I no longer viewed my dreams as being too big or too small – it wasn't a competition and there was no pressure. Size and extravagance did not matter. When I am older became an excuse of the past. As did: in the new year. When I have more money. After I have a family. I now knew that my dreams could be achieved right now. The only thing that was holding me back was myself, and my preconceived idea of how life should be lived.  I was motivated to break my shy, introverted shell. I wanted to start living a fulfilling life and begin my journey down a path that I had chosen for myself. Not one set out by society. I wanted to to travel the world. I wanted a fulfilling career that allowed me to create and to inspire others, like The Buried Life had done for me. I wanted to be noticed for my talents and passions. I wanted to make new friends, see new things, go on adventures and change people's lives. I wanted to be confident, independent, comfortable in my own skin and able to march to my own drum. I wanted to be me.

So I asked myself: What do you want to do before you die?

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I'm sure that this constantly asked question finds itself occupying the minds of millions daily. We wish and daydream. We think and hope, for that someday, in which we can achieve our unique bucket lists. But somehow, someday turns into tomorrow, and tomorrow turns into next week and our dreams get buried in the day to day activities of life. Somehow, someday has found itself among the seven days of the week, a place in which it does not belong. 

Many people have personal revelations. A moment of aaahhha, hallelujah, where the fog seems to clear and the answers are within arms reach. I believe mine occurred back in grade 12 when I stumbled upon The Buried Life. Watching their show and hearing their stories seemed to open my eyes to all of my potential and the possibilities that life could offer me and I could offer the world. Once the seed was planted inside of me, my mind was made up. I had dreams; big and small, and many that scared the crap out of me. But I wanted to chase them – needed to chase them with every ounce of passion and confidence I possessed.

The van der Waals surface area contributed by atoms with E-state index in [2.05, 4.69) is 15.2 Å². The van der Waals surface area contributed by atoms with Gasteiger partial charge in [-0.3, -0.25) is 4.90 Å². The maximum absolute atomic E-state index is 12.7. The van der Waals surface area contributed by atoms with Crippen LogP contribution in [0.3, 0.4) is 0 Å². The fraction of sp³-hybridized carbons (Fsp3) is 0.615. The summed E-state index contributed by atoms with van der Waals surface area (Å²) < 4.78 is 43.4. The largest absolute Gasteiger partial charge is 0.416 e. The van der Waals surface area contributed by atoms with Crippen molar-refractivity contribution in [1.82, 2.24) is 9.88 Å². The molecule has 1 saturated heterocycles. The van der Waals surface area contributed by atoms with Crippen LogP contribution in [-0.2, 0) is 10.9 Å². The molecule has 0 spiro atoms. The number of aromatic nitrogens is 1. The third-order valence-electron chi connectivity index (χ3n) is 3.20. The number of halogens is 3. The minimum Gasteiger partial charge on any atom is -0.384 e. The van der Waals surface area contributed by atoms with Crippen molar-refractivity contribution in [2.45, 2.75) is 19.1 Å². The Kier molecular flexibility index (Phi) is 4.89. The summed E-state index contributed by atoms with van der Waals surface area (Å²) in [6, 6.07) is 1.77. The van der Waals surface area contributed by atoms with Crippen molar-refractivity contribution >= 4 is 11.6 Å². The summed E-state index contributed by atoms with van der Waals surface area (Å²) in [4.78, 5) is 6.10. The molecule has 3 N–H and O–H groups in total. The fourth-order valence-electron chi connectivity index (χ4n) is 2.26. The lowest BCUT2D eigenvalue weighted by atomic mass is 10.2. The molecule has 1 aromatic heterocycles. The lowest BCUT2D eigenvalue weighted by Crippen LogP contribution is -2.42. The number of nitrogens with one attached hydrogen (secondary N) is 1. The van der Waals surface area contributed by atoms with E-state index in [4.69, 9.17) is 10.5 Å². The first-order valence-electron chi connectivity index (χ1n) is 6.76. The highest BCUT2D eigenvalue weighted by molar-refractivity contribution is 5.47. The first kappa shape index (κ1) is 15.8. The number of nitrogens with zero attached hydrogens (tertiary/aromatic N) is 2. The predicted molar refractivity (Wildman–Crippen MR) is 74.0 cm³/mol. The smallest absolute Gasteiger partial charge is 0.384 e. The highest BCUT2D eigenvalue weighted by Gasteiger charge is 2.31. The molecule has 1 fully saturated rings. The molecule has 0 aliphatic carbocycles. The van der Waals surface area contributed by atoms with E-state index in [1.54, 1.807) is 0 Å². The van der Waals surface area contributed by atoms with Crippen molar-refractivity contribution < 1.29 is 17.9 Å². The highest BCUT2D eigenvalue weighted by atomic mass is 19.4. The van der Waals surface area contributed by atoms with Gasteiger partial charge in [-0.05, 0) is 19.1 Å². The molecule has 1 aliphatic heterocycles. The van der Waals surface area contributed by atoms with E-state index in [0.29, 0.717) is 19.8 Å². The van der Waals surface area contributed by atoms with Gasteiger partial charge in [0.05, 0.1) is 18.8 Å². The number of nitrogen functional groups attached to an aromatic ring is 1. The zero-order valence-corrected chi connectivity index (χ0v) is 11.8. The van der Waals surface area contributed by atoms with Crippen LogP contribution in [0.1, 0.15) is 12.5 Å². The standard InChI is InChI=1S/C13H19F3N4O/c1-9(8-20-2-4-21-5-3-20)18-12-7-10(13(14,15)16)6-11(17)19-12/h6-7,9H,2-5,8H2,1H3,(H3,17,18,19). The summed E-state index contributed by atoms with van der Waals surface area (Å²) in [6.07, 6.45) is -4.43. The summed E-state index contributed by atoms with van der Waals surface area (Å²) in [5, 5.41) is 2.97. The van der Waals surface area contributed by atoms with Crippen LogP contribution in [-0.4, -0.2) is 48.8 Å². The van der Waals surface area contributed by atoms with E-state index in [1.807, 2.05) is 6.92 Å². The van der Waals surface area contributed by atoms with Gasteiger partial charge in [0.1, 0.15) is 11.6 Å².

Every dream that I chase shapes me into the person I am today, and the person I will be tomorrow, next week and a year from now. Every accomplished goal provides experience for the future. Every new person I meet and adventure I set on sparks my imagination. I guess you could say, I owe it to The Buried Life for bringing me to this point of self revelation; to a turning point in which I choose life over fear and asked myself:

What do I want to do before I die...

1. Get married
12. Go ice skating in Central Park
33. Go back to Haiti and volunteer
54. Be an extra in a movie of a music video
65. Meet Adam Levine
66. Get tickets to the Ellen Degeneres Show
77. Move to a different country
98. Change someone's life
101. Have a design career that impacts the world positively
109. Achieve my curly hair goals
120. Travel the world
121. Go to a drive-in movie
132. Have a family
140. Visit Stonehenge
163. Grow old with someone I love
214. Inspire before I expire...

What do you want to do before you die?

Living in a Designer's World

Before my passion for film and design fully developed, I was somewhat oblivious to the world around me. Sure, I noticed strange details – the cool new Destiny's Child poster hanging in Walmart or the interesting shirt the cashier at Zellers was wearing. But did I notice the cool bags La Senza Girl gave me with my purchases? Probably not. Did I think about what it took to create the awesome cereal boxes I stared at throughout my childhood breakfasts? Nope. Did I appreciate the aesthetics of the designed world around me? Not really.